The well documented and referenced history of the design, approval and implementation of the REME cap badge is complex and fascinating. This page provides the basic information and anyone interested in further details is most welcome read the articles for which links have been provided below. We are indebted to Major D J Wright and Colonel M Sibbons for their research and articles.

The First REME Badge

Image: Design for the first REME Badge. E:11.1043.

The design and approval of the cap badge was undertaken as part of the development and formation of REME. The design selected included part of the coat of arms of the Institution of Mechanical Engineers, namely a pair of calipers, surrounded by a laurel wreath bearing the letters REME emblazoned on four separate shields and surmounted by the Royal Crown. Although the badge gained Royal approval it is evident that King George VI did not think much of it. The pattern was sealed on 22 June 1942.

Details of the new badge were published in Army Council Instruction (ACI) 1605 dated 1 August 1942, only two months before the date scheduled the formation of the Corps, without the badge pattern:

(b) The following are the approved patterns of badges, buttons, etc., for the REME:

Cap badge, collar badge, button: A laurel wreath surmounted by a crown; on the wreath, four shields bearing the letters ‘REME’; within the wreath, a pair of calipers.

The delay in the provision of the authorized pattern led to some fascinating designs. Due to the prioritisation of use of metal for manufacture of tanks and aircraft, badges were produced in other materials and cap badges were produced in bakelite (a type of plastic). REME caliper design badges were produced in chocolate-brown bakelite only.

First Pattern REME badges in plastic and metal. From the Museum's Collection.

The Second Design

As noted earlier, King George VI did not think much of the caliper design and soon after the end of the war commanded that a new badge be designed. The DME (Director of Mechanical Engineering) asked all commands at home and overseas to propose suitable designs and over 200 were examined. The REME Dress Committee met under General Sir Walter Venning, the then Colonel Commandant and decided that the motif for the badge should be based on heraldic principles. Mr Stephen Gooden, CBE, RA (Royal Academy) was commissioned to produce suitable designs. The design he submitted was accepted and described as:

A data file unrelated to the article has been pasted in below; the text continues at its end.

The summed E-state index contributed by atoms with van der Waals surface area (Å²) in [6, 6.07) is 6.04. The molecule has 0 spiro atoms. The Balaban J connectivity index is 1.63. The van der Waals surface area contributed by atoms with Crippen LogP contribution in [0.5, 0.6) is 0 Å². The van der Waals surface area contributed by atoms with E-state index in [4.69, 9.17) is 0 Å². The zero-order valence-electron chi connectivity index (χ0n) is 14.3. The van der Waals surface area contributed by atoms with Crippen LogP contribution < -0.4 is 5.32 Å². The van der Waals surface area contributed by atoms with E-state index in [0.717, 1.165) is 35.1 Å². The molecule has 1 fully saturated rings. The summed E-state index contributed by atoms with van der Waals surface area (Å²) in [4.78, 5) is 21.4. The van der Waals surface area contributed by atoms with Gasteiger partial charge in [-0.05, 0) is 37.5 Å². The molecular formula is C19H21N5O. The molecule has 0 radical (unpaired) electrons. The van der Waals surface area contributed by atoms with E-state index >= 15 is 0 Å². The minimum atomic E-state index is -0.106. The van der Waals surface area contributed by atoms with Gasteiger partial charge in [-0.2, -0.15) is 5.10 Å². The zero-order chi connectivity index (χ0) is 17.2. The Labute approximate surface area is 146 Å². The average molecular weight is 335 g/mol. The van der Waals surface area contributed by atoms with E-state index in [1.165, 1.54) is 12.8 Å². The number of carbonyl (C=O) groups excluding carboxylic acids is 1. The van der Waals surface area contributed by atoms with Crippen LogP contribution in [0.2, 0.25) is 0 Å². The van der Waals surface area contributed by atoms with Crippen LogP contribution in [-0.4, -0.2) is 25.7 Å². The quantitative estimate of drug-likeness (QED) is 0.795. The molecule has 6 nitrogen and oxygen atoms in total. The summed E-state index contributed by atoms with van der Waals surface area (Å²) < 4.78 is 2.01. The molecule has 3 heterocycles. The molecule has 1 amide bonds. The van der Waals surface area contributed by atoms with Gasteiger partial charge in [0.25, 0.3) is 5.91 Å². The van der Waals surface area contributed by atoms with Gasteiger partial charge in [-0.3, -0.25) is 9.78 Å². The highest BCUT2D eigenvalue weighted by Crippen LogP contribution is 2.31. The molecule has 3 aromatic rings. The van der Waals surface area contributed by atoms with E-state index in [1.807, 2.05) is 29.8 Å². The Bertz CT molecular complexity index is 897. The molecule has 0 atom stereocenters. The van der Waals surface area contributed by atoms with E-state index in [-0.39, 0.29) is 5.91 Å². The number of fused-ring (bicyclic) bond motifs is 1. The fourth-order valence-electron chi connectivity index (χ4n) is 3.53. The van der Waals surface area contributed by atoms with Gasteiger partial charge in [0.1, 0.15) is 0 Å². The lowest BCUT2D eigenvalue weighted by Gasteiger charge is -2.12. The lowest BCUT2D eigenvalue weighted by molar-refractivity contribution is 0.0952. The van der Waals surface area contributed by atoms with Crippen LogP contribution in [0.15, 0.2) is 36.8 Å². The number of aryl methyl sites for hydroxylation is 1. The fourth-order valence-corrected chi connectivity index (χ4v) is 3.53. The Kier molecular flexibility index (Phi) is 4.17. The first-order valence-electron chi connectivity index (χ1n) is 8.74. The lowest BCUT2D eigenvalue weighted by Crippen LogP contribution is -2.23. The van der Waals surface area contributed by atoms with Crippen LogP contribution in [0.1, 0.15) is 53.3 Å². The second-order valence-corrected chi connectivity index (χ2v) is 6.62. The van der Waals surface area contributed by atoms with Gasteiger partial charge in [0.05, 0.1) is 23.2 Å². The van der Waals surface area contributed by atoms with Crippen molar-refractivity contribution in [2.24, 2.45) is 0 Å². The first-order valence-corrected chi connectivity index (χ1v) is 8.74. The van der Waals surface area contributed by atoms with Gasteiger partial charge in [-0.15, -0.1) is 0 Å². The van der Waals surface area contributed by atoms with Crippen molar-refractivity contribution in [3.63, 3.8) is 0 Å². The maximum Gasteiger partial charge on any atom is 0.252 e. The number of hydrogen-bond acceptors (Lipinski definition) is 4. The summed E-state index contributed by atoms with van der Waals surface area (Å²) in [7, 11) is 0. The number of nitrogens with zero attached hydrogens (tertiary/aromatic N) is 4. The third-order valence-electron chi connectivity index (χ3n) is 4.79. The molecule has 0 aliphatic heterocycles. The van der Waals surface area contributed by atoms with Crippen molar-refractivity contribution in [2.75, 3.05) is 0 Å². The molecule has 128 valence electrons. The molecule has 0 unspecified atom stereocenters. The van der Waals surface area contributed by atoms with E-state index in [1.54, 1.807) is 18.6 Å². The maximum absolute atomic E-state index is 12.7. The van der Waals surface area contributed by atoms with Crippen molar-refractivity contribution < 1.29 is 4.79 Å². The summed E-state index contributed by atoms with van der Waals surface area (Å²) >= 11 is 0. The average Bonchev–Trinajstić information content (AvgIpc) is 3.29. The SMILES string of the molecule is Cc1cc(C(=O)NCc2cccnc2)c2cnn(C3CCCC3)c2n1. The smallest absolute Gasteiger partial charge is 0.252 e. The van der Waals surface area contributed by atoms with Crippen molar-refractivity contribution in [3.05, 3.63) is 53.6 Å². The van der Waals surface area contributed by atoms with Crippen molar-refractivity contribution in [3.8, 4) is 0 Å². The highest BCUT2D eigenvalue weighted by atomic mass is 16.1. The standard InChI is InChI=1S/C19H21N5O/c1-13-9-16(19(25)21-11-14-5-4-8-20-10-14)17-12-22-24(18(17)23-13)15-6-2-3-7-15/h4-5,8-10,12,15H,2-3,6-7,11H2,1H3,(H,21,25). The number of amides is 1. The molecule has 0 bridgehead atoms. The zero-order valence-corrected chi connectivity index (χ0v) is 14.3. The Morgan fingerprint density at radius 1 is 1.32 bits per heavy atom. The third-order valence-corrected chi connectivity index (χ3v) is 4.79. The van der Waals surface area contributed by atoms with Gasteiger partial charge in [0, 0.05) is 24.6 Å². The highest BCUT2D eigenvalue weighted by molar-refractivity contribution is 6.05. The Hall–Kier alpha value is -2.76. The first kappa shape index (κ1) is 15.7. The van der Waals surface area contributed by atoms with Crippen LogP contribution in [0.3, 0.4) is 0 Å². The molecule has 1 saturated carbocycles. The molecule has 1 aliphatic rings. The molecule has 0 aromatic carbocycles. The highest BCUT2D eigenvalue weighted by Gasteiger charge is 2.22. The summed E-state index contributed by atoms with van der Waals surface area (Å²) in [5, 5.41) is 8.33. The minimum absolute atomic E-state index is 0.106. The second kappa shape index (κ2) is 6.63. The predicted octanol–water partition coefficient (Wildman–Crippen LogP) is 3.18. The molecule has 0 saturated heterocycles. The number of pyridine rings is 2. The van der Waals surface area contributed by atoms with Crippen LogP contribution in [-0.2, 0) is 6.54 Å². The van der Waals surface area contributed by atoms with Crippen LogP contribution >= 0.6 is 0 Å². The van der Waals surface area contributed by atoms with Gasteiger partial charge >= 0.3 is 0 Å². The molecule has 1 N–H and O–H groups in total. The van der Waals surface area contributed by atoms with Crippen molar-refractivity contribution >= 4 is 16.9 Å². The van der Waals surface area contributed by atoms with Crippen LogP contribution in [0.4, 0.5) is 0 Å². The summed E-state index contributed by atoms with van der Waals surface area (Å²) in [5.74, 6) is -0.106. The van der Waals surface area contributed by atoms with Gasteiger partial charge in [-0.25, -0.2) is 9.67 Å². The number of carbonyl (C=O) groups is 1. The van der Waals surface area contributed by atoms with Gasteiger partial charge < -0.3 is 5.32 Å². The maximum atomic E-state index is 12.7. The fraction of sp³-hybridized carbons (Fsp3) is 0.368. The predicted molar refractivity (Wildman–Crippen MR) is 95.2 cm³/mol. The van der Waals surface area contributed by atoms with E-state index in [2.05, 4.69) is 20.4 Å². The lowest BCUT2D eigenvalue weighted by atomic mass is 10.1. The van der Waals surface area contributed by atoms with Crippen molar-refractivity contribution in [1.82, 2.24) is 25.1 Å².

Upon a lightning flash, a horse forcene gorged with a coronet of four fleur-de-lys, a chain reflexed over its back and standing on a globe. Above, a crown upon a scroll bearing the letters REME. Lightning flash, scroll and crown to be gilt; horse and globe to be silver.

This was approved by the King and the pattern was sealed on 14 August 1947.

REME Cap Badge, King’s Crown. E:98.0073.04.

The Meaning of the Badge

The horse forcene (rearing) and chain are symbolic of power and control and the lightning flash of electrical engineering. The horse forcene also forms part of the crest of the Institution of Mechanical Engineers (also designed by Stephen Gooden in 1946) and together with the lightning flash, is intended to mark the close relationship which exists between the electrical and mechanical engineers in the Army and civil life. The globe is indicative of the impact of engineering on the world generally.

The badge was produced in silver and gilt for officers and in gilding and white metal for other ranks.

The Present Cap Badge

REME Cap Badge, Queen's Crown.

Shortly after the accession of Queen Elizabeth II in 1952 the crown of the REME badge, in common with other Regiments and Corps, was changed to the King Edward’s crown (also known as the Queen’s Crown). This is the badge we still wear today.

Useful links

The New REME Badge, REME Magazine, July 1947

The History of the REME Cap Badge, REME Journal, April 1982

The History of the REME Cap Badge, From the Archives